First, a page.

Not all our problems are of our own making, though the financial reforms undertaken after the 2008 crisis were already inadequate. Our unwieldy and ungovernable financial system shudders at the statements of European financial officials because investors know the world’s banks are intimately intertwined. Because the very real fiscal problems in Greece cannot be quarantined, a nation about the size of Nevada has terrified investors throughout the world who fear the freeze-up of the world’s system for allocating credit—the kind of fear that spread after the collapse of Lehman Brothers in 2008. This is a time when one would think that responsible US officials, mindful of the dangers emanating from Europe, would be inclined to fortify our economy, shoring up employment rather than weakening it through cutbacks that make it more vulnerable to a new shock.
These were some of the circumstances surrounding President Obama’s speech on the need to create jobs. What does the speech portend for the economy and for politics in 2012?
The speech itself was artful, passionate, and astute. President Obama acknowledged the current distrust of government very openly. Challenging Congress to do something that addressed job creation, he presented an economic vision to the American people that reflected an important role for government in reducing our 9 percent unemployment rate, while maintaining that this was not a plan to add to runaway debt. He declared his intention to ask the congressional super committee, created as part of the debt ceiling legislation in July, to reduce the deficit in future years by the same $447 billion that the President’s job legislation would require.
Obama went on to illustrate the choices before the country with unusual force and candor. He asked whether we would rather have tax loopholes for oil companies or give tax credits to small business owners for hiring new employees. He urged Congress to support the rebuilding of schools because our children do not deserve to be forced to learn in buildings that are falling apart. His proposal to refinance underwater mortgages at 4 percent interest rates, if done on a very broad scale, could also help the larger economy and is long overdue. For the first time in a long while, Obama seemed to say, “I stand for this, and I challenge you to disagree with me.” He declared, as he has rarely done, that some groups, like the oil companies, are his adversaries in this urgent crisis. He also said that he would go to every corner of the country to argue for his priorities and his vision. The speech was evidently the beginning of his national presidential campaign.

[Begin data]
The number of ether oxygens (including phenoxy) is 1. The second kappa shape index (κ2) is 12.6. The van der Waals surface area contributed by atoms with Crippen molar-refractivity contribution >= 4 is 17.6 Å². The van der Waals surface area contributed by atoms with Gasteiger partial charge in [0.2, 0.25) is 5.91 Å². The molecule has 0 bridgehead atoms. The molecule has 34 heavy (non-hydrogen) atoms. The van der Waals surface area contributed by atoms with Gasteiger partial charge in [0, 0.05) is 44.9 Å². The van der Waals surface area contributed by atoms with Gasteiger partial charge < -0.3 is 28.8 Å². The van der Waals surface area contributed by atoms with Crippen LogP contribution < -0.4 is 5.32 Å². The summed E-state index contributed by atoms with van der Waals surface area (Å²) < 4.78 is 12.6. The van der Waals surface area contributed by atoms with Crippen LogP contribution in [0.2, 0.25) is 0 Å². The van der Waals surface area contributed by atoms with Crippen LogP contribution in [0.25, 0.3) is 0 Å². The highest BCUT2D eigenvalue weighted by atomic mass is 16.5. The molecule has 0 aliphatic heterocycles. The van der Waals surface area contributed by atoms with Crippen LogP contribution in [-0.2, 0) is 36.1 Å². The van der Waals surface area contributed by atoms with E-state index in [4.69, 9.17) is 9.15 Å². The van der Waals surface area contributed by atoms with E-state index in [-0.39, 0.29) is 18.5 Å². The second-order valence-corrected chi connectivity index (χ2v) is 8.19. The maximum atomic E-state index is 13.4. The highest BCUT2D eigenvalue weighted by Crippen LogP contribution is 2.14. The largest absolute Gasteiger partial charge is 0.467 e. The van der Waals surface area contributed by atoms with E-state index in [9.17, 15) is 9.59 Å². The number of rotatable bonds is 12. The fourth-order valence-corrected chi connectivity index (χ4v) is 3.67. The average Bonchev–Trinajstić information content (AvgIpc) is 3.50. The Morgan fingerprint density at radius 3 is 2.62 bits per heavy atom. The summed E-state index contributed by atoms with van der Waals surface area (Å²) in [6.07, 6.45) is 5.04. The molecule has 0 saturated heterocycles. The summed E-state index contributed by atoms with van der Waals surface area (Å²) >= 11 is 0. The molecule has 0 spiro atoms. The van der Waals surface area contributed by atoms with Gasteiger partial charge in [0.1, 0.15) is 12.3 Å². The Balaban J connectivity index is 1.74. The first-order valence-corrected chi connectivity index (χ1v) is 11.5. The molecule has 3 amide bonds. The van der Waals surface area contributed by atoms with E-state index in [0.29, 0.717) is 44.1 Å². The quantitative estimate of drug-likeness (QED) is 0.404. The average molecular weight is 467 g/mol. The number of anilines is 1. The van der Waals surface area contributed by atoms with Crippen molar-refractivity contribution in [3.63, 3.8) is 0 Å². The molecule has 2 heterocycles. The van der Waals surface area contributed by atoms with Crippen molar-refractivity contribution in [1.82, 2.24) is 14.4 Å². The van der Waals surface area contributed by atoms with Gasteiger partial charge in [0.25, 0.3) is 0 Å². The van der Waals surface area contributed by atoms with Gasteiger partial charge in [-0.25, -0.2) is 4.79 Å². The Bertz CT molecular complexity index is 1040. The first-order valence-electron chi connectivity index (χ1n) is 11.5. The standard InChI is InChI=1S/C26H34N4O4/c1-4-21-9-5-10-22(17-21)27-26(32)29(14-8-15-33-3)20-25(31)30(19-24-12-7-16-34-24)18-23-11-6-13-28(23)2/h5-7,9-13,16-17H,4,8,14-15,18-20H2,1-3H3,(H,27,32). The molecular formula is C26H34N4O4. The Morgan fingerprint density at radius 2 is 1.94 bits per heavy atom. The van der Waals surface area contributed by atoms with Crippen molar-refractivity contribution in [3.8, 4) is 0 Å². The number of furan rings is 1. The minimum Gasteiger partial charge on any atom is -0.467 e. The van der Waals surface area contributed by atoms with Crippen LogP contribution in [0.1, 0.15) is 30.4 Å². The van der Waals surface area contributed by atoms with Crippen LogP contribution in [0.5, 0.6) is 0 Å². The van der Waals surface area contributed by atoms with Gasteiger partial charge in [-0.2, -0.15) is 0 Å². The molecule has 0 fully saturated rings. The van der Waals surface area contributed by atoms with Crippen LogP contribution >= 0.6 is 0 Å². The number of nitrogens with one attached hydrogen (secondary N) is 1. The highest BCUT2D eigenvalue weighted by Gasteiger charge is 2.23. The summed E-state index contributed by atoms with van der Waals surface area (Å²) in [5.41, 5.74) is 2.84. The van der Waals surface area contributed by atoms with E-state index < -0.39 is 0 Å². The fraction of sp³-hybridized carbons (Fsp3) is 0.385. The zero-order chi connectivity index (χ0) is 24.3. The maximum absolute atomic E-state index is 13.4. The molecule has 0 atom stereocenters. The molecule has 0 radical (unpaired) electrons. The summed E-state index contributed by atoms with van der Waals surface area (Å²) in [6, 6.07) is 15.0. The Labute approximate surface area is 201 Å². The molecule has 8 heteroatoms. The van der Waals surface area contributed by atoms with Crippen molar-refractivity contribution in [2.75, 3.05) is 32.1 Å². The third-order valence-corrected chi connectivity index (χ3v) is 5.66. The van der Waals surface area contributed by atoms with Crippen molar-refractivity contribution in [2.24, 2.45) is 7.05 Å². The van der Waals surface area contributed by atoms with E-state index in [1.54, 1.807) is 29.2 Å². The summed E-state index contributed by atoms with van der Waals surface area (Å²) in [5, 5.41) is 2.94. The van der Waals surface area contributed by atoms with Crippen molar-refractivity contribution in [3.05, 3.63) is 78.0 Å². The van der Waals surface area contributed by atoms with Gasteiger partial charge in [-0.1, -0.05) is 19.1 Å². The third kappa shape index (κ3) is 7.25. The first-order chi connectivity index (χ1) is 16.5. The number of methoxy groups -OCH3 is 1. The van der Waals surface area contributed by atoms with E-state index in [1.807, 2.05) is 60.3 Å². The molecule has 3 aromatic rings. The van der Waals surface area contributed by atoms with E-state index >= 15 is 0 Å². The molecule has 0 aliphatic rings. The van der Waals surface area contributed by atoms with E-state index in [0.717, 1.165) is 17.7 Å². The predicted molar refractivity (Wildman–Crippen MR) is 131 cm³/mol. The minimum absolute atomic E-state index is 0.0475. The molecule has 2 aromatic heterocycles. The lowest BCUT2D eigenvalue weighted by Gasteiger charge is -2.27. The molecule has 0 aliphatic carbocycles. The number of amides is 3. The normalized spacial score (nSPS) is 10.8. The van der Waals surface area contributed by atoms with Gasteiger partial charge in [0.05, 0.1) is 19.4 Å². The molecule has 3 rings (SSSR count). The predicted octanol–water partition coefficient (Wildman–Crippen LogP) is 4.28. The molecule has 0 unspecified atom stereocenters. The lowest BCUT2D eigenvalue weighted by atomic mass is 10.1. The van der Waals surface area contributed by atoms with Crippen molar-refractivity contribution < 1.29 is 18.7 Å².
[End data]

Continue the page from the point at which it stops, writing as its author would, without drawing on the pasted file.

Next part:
As for the plan he put forward, it is generally a good departure from his previous positions, but it is still insufficient. It relies too much on tax cuts, which, per dollar of increase in the budget deficit, have much less impact on the economy in the short term than spending programs. For example, Obama said that “all small business owners will see…their payroll taxes cut in half next year”—a plan supported by “fifty House Republicans.” His critics will emphasize that such a proposal has the smell of preemptive compromise that has been his unfortunate trademark. In particular, his Democratic base has a right to be upset that he is offering to cut “entitlements”—a misnomer for programs whose benefits are earned by previous paid-in contributions—including Medicare and Medicaid, in order to pay for a program that is very reliant upon tax cuts. That sounds like Republican music.